Many swine producers around the world face challenging problems when it comes to reducing the use of antibiotics in pigs. Apart from the question whether or not there are alternatives, it is also good to ask the question whether it wouldn’t be good to look at a bigger picture and to refocus our attention. Dr Casey Bradley explains.
This year has been a roller-coaster for both us as humans and our swine industry. Some of us are still putting out our fires and may even have new fires, while others are trying to stay busy. Personally, I have been trying to scale up my business in the midst of today’s uncertainty. However, because I have been so focused on growing my company, I lost focus on other things in my life. Thus, over the last couple of weeks I have had to refocus my attention on having a more balanced approach to work, family, physical and mental health.
But I also think this applies to swine nutrition. In the USA, we have focused our attention on slowing down pigs to reduce the cost of production as much as possible, as we were losing +$ 50 a head. We focused on this immediate fire but may have set off a wildfire that is quickly growing out of control. I have had a few conversations lately revolving around not only sow lameness but now lameness in finishing pigs.
A great example of this was when I was working with Dr Jon Bergstrom from DSM on the upcoming agenda for the Midwest ASAS Symposium: A sustainable approach of reducing antibiotics in swine production. He mentioned a recent article he read on antibiotic resistance (Chekabab et al., 2020) and yes, there were some interesting results with regard to the topic addressed, but he was shocked about how many pigs were being treated for limping or lameness in both ‘raised without antibiotics’ (RWA) and non-RWA systems and this was the number one reason for treatment in this meta-analysis.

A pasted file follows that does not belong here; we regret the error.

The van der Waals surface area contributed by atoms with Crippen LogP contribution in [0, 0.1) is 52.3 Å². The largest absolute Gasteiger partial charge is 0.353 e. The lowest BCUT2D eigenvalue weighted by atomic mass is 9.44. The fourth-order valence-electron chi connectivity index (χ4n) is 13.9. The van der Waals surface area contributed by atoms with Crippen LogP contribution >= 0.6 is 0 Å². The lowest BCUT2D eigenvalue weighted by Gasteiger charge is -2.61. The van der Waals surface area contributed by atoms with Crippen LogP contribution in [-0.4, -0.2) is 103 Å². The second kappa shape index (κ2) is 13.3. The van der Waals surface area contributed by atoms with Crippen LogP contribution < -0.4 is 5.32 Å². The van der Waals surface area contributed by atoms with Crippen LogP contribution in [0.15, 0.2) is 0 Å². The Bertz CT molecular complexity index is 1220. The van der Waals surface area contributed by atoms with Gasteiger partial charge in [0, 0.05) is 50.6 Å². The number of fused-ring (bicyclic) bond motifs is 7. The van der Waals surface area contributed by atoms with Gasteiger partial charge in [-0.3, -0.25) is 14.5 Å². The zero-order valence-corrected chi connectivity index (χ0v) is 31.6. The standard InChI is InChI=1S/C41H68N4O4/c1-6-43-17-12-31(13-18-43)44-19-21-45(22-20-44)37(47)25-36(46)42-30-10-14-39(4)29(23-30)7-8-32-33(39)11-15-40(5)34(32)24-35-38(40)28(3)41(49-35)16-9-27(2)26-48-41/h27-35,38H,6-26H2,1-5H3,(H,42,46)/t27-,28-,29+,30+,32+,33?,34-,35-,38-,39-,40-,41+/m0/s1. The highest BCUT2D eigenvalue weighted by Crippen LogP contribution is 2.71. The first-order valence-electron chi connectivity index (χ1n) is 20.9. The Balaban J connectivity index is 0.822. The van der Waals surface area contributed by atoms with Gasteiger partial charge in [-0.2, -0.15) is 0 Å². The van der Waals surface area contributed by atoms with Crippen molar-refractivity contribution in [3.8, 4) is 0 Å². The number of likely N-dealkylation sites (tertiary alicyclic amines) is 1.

If we genuinely want to reduce antibiotic use in our production systems, do we need to refocus our attention on the real problems that producers are facing? Obviously, bone and ligament support are rarely researched. Many times, the necropsies of lame animals find no issues with the skeleton or bone mineralisation in lame animals. Thus, the questions we need to consider more often are the role of pathogens, localised injuries and inflammation, housing, animal handling, genetics, locomotion, ligament support, agility of the animal, etc. These are not things that can be answered in simple growth performance trials.
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A great example of this is when I ran my first broiler battery cage trial. The biggest bird sat in the corner where he could access feed on the left and water on the right but could not walk because he did not have to. And pigs get a bad rap? Yes, we need to refocus as producers, nutritionists, and researchers. We need to consider nutritional strategies that target growth and efficiency but also animal welfare.
We need to re-evaluate our vitamin, mineral, and other micronutrient requirements and stop reporting that because it did not hurt growth performance, does not mean that we did not impact the pig in another area. Remember wildfires start from small sparks and it’s time for us to do our due diligence to stop this trajectory of lameness and animal welfare concerns in our herds.